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Our Members regularly publish new articles on nineteenth-century British poetry! Watch this page to stay up-to-date about new work emerging in the field.


Current Articles

Victorian Poetry

  • Olivia Loksing Moy. "Simian Amphibian, and Able: Reevaluating Browning's Caliban."

  • Oliver Wort. "Staging 'Fa Lippo Lippi.'"

  • Annmarie Drury. "Aural Community and William Barnes as Earwitness."

  • Sneyd, Rose. "Matthew Arnold and Giacomo Leopardi: Modernist Lyric Poetics and Stoic Pessimism in 'Dover Beach'"

  • Lee Behlman. "The Case of Light Verse, or Vers de Société."

Victorian Studies


  • Caolan Madden. "Looking Outward at the Audience in Aurora Leigh.

  • Ashley Miller. "Ripeness and Waste: Christina Rossetti's Botanical Women."

  • Heather Bozant Witcher. "'Art of the Future': Julia Margaret Cameron's Poetry, Photography, and Pre-Raphaelitism."

  • Meredith Martin. "Response: Women's Poetry, Women's Vision, Women's Power."



  • Jessica Straley. "The Aesthetics of Children's Poetry: A Study of Children's Verse in English by Katherine Wakely-Mulroney, Louise Joy; Between Generations: Collaborative Authorship in the Golden Age of Children's Literature by Victoria Ford Smith."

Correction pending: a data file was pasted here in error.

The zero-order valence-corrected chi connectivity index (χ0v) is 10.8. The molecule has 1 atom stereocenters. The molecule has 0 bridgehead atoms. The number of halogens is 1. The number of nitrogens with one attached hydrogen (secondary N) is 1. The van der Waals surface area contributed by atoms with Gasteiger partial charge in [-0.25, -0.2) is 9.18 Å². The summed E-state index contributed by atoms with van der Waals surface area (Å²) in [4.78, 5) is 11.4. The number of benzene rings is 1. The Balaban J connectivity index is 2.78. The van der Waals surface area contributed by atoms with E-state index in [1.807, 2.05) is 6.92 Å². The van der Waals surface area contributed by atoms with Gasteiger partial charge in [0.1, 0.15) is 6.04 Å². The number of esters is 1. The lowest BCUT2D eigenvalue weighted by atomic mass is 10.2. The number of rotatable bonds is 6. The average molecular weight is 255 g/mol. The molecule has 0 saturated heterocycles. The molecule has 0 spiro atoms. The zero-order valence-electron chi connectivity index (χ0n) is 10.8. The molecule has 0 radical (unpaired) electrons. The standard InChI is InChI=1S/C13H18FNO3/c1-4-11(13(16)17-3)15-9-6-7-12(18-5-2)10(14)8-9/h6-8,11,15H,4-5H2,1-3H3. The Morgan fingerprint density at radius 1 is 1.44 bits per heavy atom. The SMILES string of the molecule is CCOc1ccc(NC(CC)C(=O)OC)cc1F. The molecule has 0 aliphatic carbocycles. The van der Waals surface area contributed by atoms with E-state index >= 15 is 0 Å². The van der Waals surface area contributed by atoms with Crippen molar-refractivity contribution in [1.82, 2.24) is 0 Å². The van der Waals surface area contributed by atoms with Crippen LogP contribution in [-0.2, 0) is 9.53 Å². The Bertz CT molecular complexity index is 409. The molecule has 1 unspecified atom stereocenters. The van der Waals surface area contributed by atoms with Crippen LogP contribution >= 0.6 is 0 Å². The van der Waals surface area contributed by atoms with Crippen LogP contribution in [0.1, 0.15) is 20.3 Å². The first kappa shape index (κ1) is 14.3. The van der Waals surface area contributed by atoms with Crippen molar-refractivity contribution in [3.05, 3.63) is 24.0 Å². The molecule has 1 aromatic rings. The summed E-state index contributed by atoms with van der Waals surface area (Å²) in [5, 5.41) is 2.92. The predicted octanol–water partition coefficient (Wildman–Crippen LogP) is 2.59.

• Peal Chaozon Bauer. "Willful Submission: Sado-Erotics and Heavenly Marriage in Victorian Religious Poetry by Amanda Paxton."

  • Jason R. Rudy. "Brown Romantics: Poetry and Nationalism in the Global Nineteenth Century by Manu Samriti Chander; Romantic Literature and the Colonised World: Lessons from Indigenous Translations by Nikki Hessell; Colonial Literature and the Native Author: Indigeneity and Empire by Jane Stafford."

Journal of Victorian Culture

Online first articles

  • Rachel Dickinson. "Ruskin and a Generation Worth Remembering." 28 June 2019

  • Gregory Tate. "Arthur Hugh Clough’s Pedigree." 28 June 2019.

  • Simon Rennie. "Ernest Charles Jones (1819–69) – A Life of Adjacency." 28 June 2019.

  • Claire O’Callaghan. "Uncovering Emily Brontë’s Musicality." 31 March 2019.